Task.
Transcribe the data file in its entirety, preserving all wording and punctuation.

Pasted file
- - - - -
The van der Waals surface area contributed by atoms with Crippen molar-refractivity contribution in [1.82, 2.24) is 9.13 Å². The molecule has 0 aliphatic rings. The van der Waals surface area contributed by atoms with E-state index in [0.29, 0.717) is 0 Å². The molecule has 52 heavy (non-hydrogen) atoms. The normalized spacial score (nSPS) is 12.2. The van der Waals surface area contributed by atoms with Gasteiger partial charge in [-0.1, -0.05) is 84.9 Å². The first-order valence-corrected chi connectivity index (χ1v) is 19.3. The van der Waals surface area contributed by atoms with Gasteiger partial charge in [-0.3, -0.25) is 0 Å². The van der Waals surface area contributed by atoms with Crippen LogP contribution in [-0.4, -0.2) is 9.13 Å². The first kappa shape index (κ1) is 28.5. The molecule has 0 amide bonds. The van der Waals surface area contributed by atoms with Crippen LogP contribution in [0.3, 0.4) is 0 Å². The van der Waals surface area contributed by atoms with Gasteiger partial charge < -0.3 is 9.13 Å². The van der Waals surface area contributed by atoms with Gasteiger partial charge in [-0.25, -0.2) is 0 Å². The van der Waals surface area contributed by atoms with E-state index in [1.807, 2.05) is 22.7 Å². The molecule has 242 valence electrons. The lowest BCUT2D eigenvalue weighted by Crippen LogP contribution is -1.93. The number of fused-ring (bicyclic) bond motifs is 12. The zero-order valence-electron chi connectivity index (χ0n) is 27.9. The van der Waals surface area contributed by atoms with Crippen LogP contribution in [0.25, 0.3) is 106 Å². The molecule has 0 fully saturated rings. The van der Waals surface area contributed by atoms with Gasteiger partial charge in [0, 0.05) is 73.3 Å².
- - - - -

The van der Waals surface area contributed by atoms with Crippen molar-refractivity contribution in [1.82, 2.24) is 9.13 Å². The molecule has 0 aliphatic rings. The van der Waals surface area contributed by atoms with E-state index in [0.29, 0.717) is 0 Å². The molecule has 52 heavy (non-hydrogen) atoms. The normalized spacial score (nSPS) is 12.2. The van der Waals surface area contributed by atoms with Gasteiger partial charge in [-0.1, -0.05) is 84.9 Å². The first-order valence-corrected chi connectivity index (χ1v) is 19.3. The van der Waals surface area contributed by atoms with Gasteiger partial charge in [-0.3, -0.25) is 0 Å². The van der Waals surface area contributed by atoms with Crippen LogP contribution in [-0.4, -0.2) is 9.13 Å². The first kappa shape index (κ1) is 28.5. The molecule has 0 amide bonds. The van der Waals surface area contributed by atoms with Crippen LogP contribution in [0.3, 0.4) is 0 Å². The van der Waals surface area contributed by atoms with Gasteiger partial charge < -0.3 is 9.13 Å². The van der Waals surface area contributed by atoms with Gasteiger partial charge in [-0.25, -0.2) is 0 Å². The van der Waals surface area contributed by atoms with E-state index in [1.807, 2.05) is 22.7 Å². The molecule has 242 valence electrons. The lowest BCUT2D eigenvalue weighted by Crippen LogP contribution is -1.93. The number of fused-ring (bicyclic) bond motifs is 12. The zero-order valence-electron chi connectivity index (χ0n) is 27.9. The van der Waals surface area contributed by atoms with Crippen LogP contribution in [0.25, 0.3) is 106 Å². The molecule has 0 fully saturated rings. The van der Waals surface area contributed by atoms with Gasteiger partial charge in [0, 0.05) is 73.3 Å².